A character’s internal monologue is another effective method of conveying exposition. An internal monologue allows a character to express their innermost thoughts and feelings to the reader in a candid manner. This provides revealing elements and insight in terms of the character themselves, other characters, and perceptions of events in the story.
Examples of Exposition in Literature
In literature, exposition conveys information that advances the plot of a story and provides insight into characters. This literary device requires an artistic touch so that writers offer their readers enough necessary context for understanding a story without overwhelming them with tedious or inessential detail. Here are some examples of exposition in literary works:
Example 1: Sonny’s Blues (James Baldwin)
When he was about as old as the boys in my classes his face had been bright and open, there was a lot of copper in it; and he’d had wonderfully direct brown eyes, and a great gentleness and privacy. I wondered what he looked like now. He had been picked up, the evening before, in a raid on an apartment downtown, for peddling and using heroin.
In Baldwin’s work of short fiction, the narrator provides necessary information about his brother Sonny so that the reader is able to understand the conflict and tenuous relationship portrayed in the story. Since the narration is in the first person, readers are offered exposition about the characters and events through the point of view of the protagonist. This establishes an intimacy in terms of the thoughts and feelings of the narrator. However, the expository information is also limited to the narrator’s knowledge, experience, and understanding within the story.
In this passage, the narrator reminisces about the physical characteristics of his young brother as well as Sonny’s perceived innocence as a child. This provides exposition in terms of who Sonny was, in his brother’s memory, and creates a stark contrast to who Sonny has become–an addict and convict. The narrator’s expository observation reveals information about himself in addition to Sonny. The reader learns from this passage that Sonny’s brother remembers him in detail and with fondness as a child. Yet, the narrator divulges that he doesn’t know what Sonny currently looks like. This gives the reader insight into the complex relationship between the brothers and the potential conflict to ensue in the story.
Example 2: The Giver (Lois Lowry)
“But why can’t everyone have the memories? I think it would seem a little easier if the memories were shared. You and I wouldn’t have to bear so much by ourselves, if everybody took a part.”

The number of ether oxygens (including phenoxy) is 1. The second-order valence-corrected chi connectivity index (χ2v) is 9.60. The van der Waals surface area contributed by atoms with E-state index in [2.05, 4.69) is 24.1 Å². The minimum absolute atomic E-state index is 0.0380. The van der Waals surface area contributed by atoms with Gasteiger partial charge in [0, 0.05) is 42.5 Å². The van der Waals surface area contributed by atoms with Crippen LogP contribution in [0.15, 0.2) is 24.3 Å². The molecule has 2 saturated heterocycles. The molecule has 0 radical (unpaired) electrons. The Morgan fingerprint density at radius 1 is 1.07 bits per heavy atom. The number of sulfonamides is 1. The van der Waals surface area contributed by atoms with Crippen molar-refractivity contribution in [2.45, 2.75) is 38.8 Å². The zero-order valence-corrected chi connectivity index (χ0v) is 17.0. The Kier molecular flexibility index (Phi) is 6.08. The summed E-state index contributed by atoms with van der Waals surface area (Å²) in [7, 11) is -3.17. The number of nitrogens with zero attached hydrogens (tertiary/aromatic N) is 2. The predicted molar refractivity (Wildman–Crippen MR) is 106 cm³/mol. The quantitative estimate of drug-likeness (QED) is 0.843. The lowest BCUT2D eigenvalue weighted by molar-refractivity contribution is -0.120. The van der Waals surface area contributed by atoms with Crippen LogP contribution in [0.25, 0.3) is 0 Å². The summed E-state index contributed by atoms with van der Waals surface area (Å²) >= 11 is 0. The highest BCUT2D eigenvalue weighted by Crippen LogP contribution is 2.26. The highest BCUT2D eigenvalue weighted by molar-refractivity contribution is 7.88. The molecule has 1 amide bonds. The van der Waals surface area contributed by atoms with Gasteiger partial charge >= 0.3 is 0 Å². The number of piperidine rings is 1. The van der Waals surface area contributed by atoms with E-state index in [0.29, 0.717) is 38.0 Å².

The Giver sighed. “You’re right,” he said. “But then everyone would be burdened and pained. They don’t want that. And that’s the real reason The Receiver is so vital to them, and so honored. They selected me – and you – to lift that burden from themselves.”
In Lowry’s novel, the reader is provided limited expository information as the story and significance of this fictional world unfolds. This enhances the suspense of the plot as well as the novel’s unexpected twists in action. The above passage is an example of exposition through dialogue between the characters of Jonas and The Giver. As Jonas asks more questions of The Giver, the reader develops a greater connection to and understanding of this society and the behavior of its characters. Through expository dialogue, the reader also becomes “The Receiver” of important information and experiences a parallel journey to that of Jonas through the novel. As a result, the story’s meaning and impact is even stronger.
Example 3: The Ocean at the End of the Lane (Neil Gaiman)
I was sad that nobody had come to my birthday party, but happy that I had a Batman figure, and there was a birthday present waiting to be read, a boxed set of the Narnia books, which I took upstairs. I lay on the bed and lost myself in the stories.
I liked that. Books were safer than other people anyway.
In Gaiman’s short novel, the narrator offers several internal monologues as exposition for the story. This is an effective use of the literary device in that these internal monologues provide insight into the narrator’s character, allowing the reader to connect with his thoughts and feelings. As the narrator re-tells the story of his birthday to himself and the reader, he reveals significant information about his backstory and how it has influenced who he has become. The narrator experiences emotional sadness at the thought that nobody attended his birthday party, a sentiment and experience with which many readers may identify. However, he also reveals his coping mechanism in turning to books and reading for connection, comfort, and safety. This exposition potentially resonates strongly with the reader who, in turn, may feel connection, comfort, and safety along with the narrator in the world of Gaiman’s literary work.